Sorry this is late–we had a housewarming party this weekend and it ate a ton of time! However, before she left for home earlier this week, Jennifer and I finally did our “combine the cinnamon rolls” project we’ve been talking about for so long. It was actually kinda funny to make a dish and then all three of us (me, Sean, Jennifer) sit down and eat it–that doesn’t happen much any more, and almost NEVER with a dessert. Sean and Jennifer both commented on that as we ate our way through the experiments, in fact.

Now, this is pretty different. Some small changes had to be made to the dough in order to make it sugar free, and I had to reinvent the filling because baking stevia is not guaranteed GF (if you’re just gluten intolerant it’d probably be fine, as there is no actual gluten added to it, but it isn’t safe enough if you are Celiacs and need to avoid gluten on literal pain of death). The new filling turned out great, though, so good that I may just make it the new filling recipe entirely! Sean really likes the gooey-er texture, and I’m enjoying the added raisins. The topping has had milk added because the GF dough can’t handle vigorous spreading quite as well as a gluten-y dough, so it needed to be more spreadable. As with the prior topping, the spreadability and sweetness are very much “to taste.”  These are our preferences listed here. Without further ado, here’s the recipe!

Safe-for-the-Crowd Cinnamon Rolls


for the dough:

  • 1 tsp molasses
  • 2 1/2 tsp yeast
  • 2/3 cup hot water
  • 2 T butter, softened
  • 3 TBS Truvia
  • 1 egg
  • 1/4 cup oil
  • 1 3/4 cups dough mix
  • 2 tsp xanthan gum
  • 3/4 tsp guar gum
  • 1/4 tsp baking soda
  • 2 tsp baking powder
  • 1/2 tsp salt
  • 1 tsp vanilla
for the filling:
  • 1/3 c Truvia
  • 1 1/2 tsp molasses
  • 1/3 cup walnuts
  • 1/4 cup raisins
  • 1 3/4 tsp cinnamon
  • 1/4 tsp nutmeg
for the topping:
  • 4 oz cream cheese, softened
  • 4 tsp butter, softened
  • 3/4 tsp vanilla
  • 1 tsp Truvia
  • 1 1/2 TBS milk


1.  An hour or so before you start, set butter and cream cheese out to soften.  Once they’re soft enough to cream, preheat the oven to 375  degrees and grease an 8×8 pan (or I suppose you could use a pie dish or cake pan, but I use a square one).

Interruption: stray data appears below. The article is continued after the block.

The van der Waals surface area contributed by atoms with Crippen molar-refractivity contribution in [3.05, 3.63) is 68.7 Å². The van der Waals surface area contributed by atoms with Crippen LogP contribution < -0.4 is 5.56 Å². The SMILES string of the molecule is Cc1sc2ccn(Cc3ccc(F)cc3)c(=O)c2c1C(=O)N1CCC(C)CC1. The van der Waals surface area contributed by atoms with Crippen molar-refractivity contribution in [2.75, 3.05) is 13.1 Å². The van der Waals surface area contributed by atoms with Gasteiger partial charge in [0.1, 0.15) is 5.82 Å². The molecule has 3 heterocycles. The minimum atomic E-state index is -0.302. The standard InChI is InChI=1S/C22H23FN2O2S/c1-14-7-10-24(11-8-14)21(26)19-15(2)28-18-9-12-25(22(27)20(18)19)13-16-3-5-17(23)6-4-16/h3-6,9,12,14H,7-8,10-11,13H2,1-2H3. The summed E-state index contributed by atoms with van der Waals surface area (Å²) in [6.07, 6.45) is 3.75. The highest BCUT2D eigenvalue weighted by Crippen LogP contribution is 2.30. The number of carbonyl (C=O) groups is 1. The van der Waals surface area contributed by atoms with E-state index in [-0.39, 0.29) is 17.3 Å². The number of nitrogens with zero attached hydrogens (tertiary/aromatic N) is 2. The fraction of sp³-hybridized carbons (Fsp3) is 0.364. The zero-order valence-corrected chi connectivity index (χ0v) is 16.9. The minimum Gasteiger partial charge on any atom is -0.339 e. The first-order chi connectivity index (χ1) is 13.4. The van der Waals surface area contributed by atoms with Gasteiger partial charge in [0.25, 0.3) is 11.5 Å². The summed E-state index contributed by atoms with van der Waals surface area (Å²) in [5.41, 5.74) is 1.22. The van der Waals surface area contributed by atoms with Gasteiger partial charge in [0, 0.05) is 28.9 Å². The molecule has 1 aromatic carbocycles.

2.  First, to put together the dough!  Combine 1 tsp molasses, the yeast, and the hot water in a small bowl and set aside to proof.

3.   In the bowl of a stand mixer, first cream the softened butter just a little so it’s not just one lump.  Then add the rest of the dough ingredients while the yeast mixture proofed, adding it last.  The resulting dough should come together nicely, and take on a shape when squished into one, but still be very soft and sticky. If you’re comparing this the original recipe, it may seem a bit stickier–there is molasses in it now, after all.

4.  Take a rectangle of wax paper, maybe twice as long as it is wide; grease it lightly, then “flour” it generously with dough mix.  You’ll also want to get a rolling pin and flour that. This is a deviation from the methodology of the original dough. This dough, for one reason or another, does not require the extra wax paper layer to roll out properly.

Roll the dough out into a flat, thin rectangle: put the dough on one piece of prepared wax paper, dust the top of the dough generously with dough mix, then roll it out.  Use the rolling pin on the dough, through the top piece of wax paper, to gently roll the dough out into a rectangle, like so:

Leave the dough rectangle there for now.

5.  Now for the filling.  Put the Truvia in a small bowl. Drizzle the molasses on top. Mash this all around with a fork until the molasses is absorbed/squished into the Truvia. You are functionally creating “safe” brown sugar. Once that is done add the rest of the ingredients and mix well to combine.

6.  Spread the filling across your dough rectangle leaving a small margin at the edge. Now, pick up one side of the wax paper, and lift it slowly, letting the weight of the dough roll it up into a log.  Have a soft spatula on hand to encourage it to come up off the wax paper if necessary.  The key thing is to be patient, especially if the dough’s a touch too sticky. This is easier with two people, but can be done with one.

7.  Finally you can cut the log into individual cinnamon rolls and move them to the pan.  This is probably the part of the operation that’s easiest to screw up if you’re not careful — the log may look snug and solid, but it’s really just a spiral of dough that isn’t stuck to itself thanks to the filling in between!  No worries, though:  You’ll want a wide knife that can help you move each cinnamon roll, and that soft spatula, too.  Use the soft spatula to get under each piece of the log before you cut it, then turn the knife and spatula at the same time so that the dough goes from resting on the spatula to resting on the flat of the knife. Move that into the greased pan.


Pop that pan into the preheated over for 20-25 minutes. Make the topping while you wait :D.

8.  The topping is pretty standard:  clean out your stand mixer bowl and put on the whisk attachment if you have one.  Cream together the cream cheese and butter, then add the vanilla, then add the Truvia, then the milk until the topping is the desired spreadability.

9.  Once the rolls are baked let them cool for a few minutes, then frost them warm (not piping hot, it makes everything soggy). These are not burned in the picture, the molasses just has a tendency to bubble up on the edges of the rolls. Don’t let that fool you as they’re baking; they may look brown on the edges of the filling before they’re quite done. Once they are done, though, enjoy!